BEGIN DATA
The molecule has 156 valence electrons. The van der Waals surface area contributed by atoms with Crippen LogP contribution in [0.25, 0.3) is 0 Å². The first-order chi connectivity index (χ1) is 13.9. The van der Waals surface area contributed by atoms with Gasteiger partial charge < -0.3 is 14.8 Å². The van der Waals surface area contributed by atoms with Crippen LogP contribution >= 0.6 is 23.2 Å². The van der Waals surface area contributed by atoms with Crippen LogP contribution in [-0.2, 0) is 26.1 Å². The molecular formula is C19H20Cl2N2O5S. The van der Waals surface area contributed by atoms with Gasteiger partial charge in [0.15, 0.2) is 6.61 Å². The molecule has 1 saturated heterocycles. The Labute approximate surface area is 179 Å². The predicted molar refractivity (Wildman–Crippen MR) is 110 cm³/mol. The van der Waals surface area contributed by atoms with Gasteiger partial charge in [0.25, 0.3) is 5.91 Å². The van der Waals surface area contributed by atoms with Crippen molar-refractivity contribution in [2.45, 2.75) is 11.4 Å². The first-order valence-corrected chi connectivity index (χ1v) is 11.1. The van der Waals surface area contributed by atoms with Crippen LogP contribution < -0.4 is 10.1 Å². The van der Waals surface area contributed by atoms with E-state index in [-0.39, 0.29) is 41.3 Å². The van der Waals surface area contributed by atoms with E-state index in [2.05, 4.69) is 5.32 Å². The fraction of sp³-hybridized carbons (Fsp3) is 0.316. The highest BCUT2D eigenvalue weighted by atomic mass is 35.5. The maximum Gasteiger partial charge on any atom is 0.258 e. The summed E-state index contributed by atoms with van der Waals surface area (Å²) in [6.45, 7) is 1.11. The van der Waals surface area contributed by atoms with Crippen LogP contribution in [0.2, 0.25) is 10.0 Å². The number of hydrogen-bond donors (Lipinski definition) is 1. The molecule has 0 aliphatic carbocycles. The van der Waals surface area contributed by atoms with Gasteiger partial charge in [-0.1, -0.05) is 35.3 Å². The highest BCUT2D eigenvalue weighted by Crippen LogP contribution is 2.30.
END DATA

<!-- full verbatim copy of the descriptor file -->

The molecule has 156 valence electrons. The van der Waals surface area contributed by atoms with Crippen LogP contribution in [0.25, 0.3) is 0 Å². The first-order chi connectivity index (χ1) is 13.9. The van der Waals surface area contributed by atoms with Gasteiger partial charge < -0.3 is 14.8 Å². The van der Waals surface area contributed by atoms with Crippen LogP contribution >= 0.6 is 23.2 Å². The van der Waals surface area contributed by atoms with Crippen LogP contribution in [-0.2, 0) is 26.1 Å². The molecular formula is C19H20Cl2N2O5S. The van der Waals surface area contributed by atoms with Gasteiger partial charge in [0.15, 0.2) is 6.61 Å². The molecule has 1 saturated heterocycles. The Labute approximate surface area is 179 Å². The predicted molar refractivity (Wildman–Crippen MR) is 110 cm³/mol. The van der Waals surface area contributed by atoms with Gasteiger partial charge in [0.25, 0.3) is 5.91 Å². The van der Waals surface area contributed by atoms with Crippen molar-refractivity contribution in [2.45, 2.75) is 11.4 Å². The first-order valence-corrected chi connectivity index (χ1v) is 11.1. The van der Waals surface area contributed by atoms with Crippen LogP contribution < -0.4 is 10.1 Å². The van der Waals surface area contributed by atoms with E-state index in [-0.39, 0.29) is 41.3 Å². The van der Waals surface area contributed by atoms with E-state index in [2.05, 4.69) is 5.32 Å². The fraction of sp³-hybridized carbons (Fsp3) is 0.316. The highest BCUT2D eigenvalue weighted by atomic mass is 35.5. The maximum Gasteiger partial charge on any atom is 0.258 e. The summed E-state index contributed by atoms with van der Waals surface area (Å²) in [6.45, 7) is 1.11. The van der Waals surface area contributed by atoms with Crippen LogP contribution in [0.2, 0.25) is 10.0 Å². The number of hydrogen-bond donors (Lipinski definition) is 1. The molecule has 0 aliphatic carbocycles. The van der Waals surface area contributed by atoms with Gasteiger partial charge in [-0.1, -0.05) is 35.3 Å². The highest BCUT2D eigenvalue weighted by Crippen LogP contribution is 2.30.